by Dr. Samuel Foster (University of East Anglia/University College, London – School of Slavonic and Eastern European Studies)
Being a Minority in Times of Catastrophe served as the BASEES Study Group for Minority History’s inaugural event. Although our original intention had been to host it in hybrid format, with those outside the UK taking part via videoconference link, the ongoing uncertainties surrounding the public health restrictions led to us deciding to divide the event into two parts. The first involved a two-day remote symposium comprising a keynote and five research panels, which took place on 25-26/06/2021. The second, was an authors’ workshop for participants who had expressed interest in having their paper feature as part of a post-symposium publication. This subsequently took place at the Wiener Holocaust Library in central London on 22/10/2021.
Given the symposium’s theme, it now feels somewhat fitting that the process of setting up and registering the Study Group mostly took place during the height of the COVID-19 pandemic in May 2020. Indeed, our decision to explore the consequences of historical crisis and natural disasters, stemmed in part from the tragic implications that have unfolded over the last two years. Surveys by the British Medical Association and similar organisations in other countries reported that persons from Black and minority ethnic backgrounds have suffered disproportionately, both in health and economic terms. Although it is still too early to draw conclusions regarding long-term consequence, we wished to explore historical parallels in which minority groups were similarly affected by sudden or prolonged periods of crisis and uncertainty. Among the symposium’s main themes, we were especially eager to explore the impact such developments had on intercommunal relations, how minority communities organised themselves in response and the long-term consequences regarding relationships between the state and its citizens.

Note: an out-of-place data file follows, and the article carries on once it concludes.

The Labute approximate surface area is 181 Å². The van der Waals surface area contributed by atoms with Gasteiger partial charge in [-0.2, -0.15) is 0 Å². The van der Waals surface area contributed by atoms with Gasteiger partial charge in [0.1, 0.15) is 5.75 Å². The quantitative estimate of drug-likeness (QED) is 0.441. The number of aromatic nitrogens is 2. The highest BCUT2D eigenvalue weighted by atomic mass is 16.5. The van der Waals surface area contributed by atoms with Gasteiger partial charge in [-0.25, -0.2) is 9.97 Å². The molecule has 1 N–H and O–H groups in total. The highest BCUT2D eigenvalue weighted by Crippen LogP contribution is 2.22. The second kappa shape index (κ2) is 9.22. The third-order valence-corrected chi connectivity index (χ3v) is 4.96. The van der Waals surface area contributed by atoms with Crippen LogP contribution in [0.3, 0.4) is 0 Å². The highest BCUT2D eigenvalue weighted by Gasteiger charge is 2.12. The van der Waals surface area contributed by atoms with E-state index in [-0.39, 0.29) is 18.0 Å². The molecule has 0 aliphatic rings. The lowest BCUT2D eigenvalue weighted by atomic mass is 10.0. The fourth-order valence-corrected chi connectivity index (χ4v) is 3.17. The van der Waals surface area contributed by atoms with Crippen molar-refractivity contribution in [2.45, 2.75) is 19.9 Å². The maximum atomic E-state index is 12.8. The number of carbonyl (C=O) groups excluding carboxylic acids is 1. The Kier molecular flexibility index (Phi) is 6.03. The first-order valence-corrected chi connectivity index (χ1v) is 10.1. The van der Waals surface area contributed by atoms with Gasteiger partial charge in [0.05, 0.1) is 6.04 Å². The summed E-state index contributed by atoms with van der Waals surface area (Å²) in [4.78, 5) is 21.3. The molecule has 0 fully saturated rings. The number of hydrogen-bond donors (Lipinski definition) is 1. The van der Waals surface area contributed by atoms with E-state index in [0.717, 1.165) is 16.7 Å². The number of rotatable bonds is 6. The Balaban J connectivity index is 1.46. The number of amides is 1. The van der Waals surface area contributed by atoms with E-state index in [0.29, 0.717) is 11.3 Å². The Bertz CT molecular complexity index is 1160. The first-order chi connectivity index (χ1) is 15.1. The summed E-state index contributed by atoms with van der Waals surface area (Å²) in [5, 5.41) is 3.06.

These issues quickly emerged as the central focus of the online symposium. The event began with a keynote talk by Dr Mark Levene, Emeritus Fellow in History at the University of Southampton, discussing the feared consequences of climate change for minorities and other historically vulnerable groups across Central, Eastern and Southeastern Europe. The remainder of the first day was then given over to panels exploring the impact of public health emergencies and famine and natural disasters. Continuing with these themes, day two featured panels discussing how minority communities attempted to mitigate the impacts of various crises, the role of the state in seeking to impose ‘modernity’ and the propensity for more openly visible minorities to find themselves as the targets of cultural ‘Othering’ during and after periods of violent upheaval.
Despite the restrictive online format, the symposium proved extremely successful in facilitating lively and intelligent debate. Equally heartening was the greater representation of participants based at institutions outside of the UK, further demonstrating the continued importance of international scholarly collaboration.